Morlot was Chief Conductor of La Monnaie for three years, during which time he conducted several new productions including La clemenza di Tito, Jenůfa and Pelléas et Mélisande, as well as concert performances in both Brussels and at the Aix-en-Provence Easter Festival.
Trained as a violinist, Morlot studied conducting at the Monteux School & Music Festival, Royal Academy of Music and Royal College of Music. He is an Affiliate Professor at the University of Washington School of Music and a Fellow of the Royal Academy of Music.
Valentina Peleggi is Music Director Designate of the Richmond Symphony (Virginia). Described by the BBC Music Magazine as a 'rising star', Peleggi has led orchestras from around the world, including the Royal Philharmonic Orchestra, BBC Orchestra of Wales, Norrkoping Symphony (Norway), Orchestra della Toscana and Baltimore Symphony Orchestra, and will shortly release her first CD on Naxos.
Originally from Florence, Peleggi was the first Italian woman to enter the conducting program at the Royal Academy of Music in London, and more recently was honoured with the title of Associate. Currently a Mackerras Fellow with the English National Opera and Guest Music Director with the Theatro São Pedro in São Paulo, Brazil, Peleggi previously served as Resident Conductor of the São Paulo Symphony Orchestra and Principal Conductor and Artistic Advisor of their professional symphonic chorus. She won the 2014 Conducting Prize at the Festival International de Inverno Campos do Jordão, received a Bruno Walter Foundation Scholarship at the Cabrillo Festival of Contemporary Music in California, and the Taki Concordia Conducting Fellowship 2015-2017 under Marin Alsop.
Sir Simon Rattle was born in Liverpool and studied at the Royal Academy of Music.
From 1980 to 1998, Sir Simon was Principal Conductor and Artistic Adviser of the City of Birmingham Symphony Orchestra and was appointed Music Director in 1990. He moved to Berlin in 2002 and held the positions of Artistic Director and Chief Conductor of the Berliner Philharmoniker until he stepped down in 2018. He became Music Director of the London Symphony Orchestra in September 2017 and spent the 2017-18 season at the helm of both ensembles.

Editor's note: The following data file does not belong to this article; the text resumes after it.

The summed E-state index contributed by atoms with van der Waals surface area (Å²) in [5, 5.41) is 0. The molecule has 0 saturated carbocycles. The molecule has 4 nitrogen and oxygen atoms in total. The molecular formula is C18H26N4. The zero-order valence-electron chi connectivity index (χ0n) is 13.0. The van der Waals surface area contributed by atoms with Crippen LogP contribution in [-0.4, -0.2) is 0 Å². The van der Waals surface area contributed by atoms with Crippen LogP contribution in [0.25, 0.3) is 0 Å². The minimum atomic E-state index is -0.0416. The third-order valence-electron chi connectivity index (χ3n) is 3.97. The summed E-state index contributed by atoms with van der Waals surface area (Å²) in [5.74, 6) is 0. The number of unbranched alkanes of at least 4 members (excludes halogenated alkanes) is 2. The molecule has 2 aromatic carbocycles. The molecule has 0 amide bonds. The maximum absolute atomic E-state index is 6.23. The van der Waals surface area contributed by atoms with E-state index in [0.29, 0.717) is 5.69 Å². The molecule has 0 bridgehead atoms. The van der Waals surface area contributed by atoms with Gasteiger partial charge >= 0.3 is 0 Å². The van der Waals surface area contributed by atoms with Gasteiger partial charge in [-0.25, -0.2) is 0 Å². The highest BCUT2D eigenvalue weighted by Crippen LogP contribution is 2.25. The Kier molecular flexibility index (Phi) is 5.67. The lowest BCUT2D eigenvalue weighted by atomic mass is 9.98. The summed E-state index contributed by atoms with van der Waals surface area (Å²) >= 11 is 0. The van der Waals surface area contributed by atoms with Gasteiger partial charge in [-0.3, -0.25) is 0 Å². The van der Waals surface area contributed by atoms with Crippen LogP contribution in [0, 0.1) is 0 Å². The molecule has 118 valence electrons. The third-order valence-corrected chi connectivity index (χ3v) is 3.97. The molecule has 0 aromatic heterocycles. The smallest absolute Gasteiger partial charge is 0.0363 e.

Music education is of supreme importance to Sir Simon and his partnership with the Berliner Philharmoniker broke new ground with their education programme, Zukunft@Bphil, earning him the Jan Amos Comenius Prize, the Schiller Prize from the city of Mannheim, a Golden Camera and a Urania Medal. He and the Berliner Philharmoniker were also appointed International UNICEF Ambassadors in 2007 – the first time this honour has been conferred on an artistic ensemble.
Sir Simon has also been awarded several prestigious personal honours including a knighthood, becoming a member of the Order of Merit and being given the Freedom of the City of London.
Sir Simon has longstanding relationships with the leading orchestras in London, Europe and the USA, initially working closely with the Los Angeles Philharmonic, Boston Symphony Orchestra and The Philadelphia Orchestra. He regularly conducts the Bavarian Radio Symphony Orchestra and is also a Principal Artist of the Orchestra of the Age of Enlightenment and Founding Patron of Birmingham Contemporary Music Group.
Joel Sandelson recently completed two years as Assistant Conductor at the BBC Scottish Symphony Orchestra and Leverhulme Fellow at the Royal Conservatoire of Scotland, and continues as director of Wond’rous Machine, a London-based period instrument orchestra. He graduated from Cambridge University in 2016 with a double starred first in music, receiving multiple prizes, and then studied conducting at the Royal Academy of Music with Sian Edwards, gaining the DipRAM prize.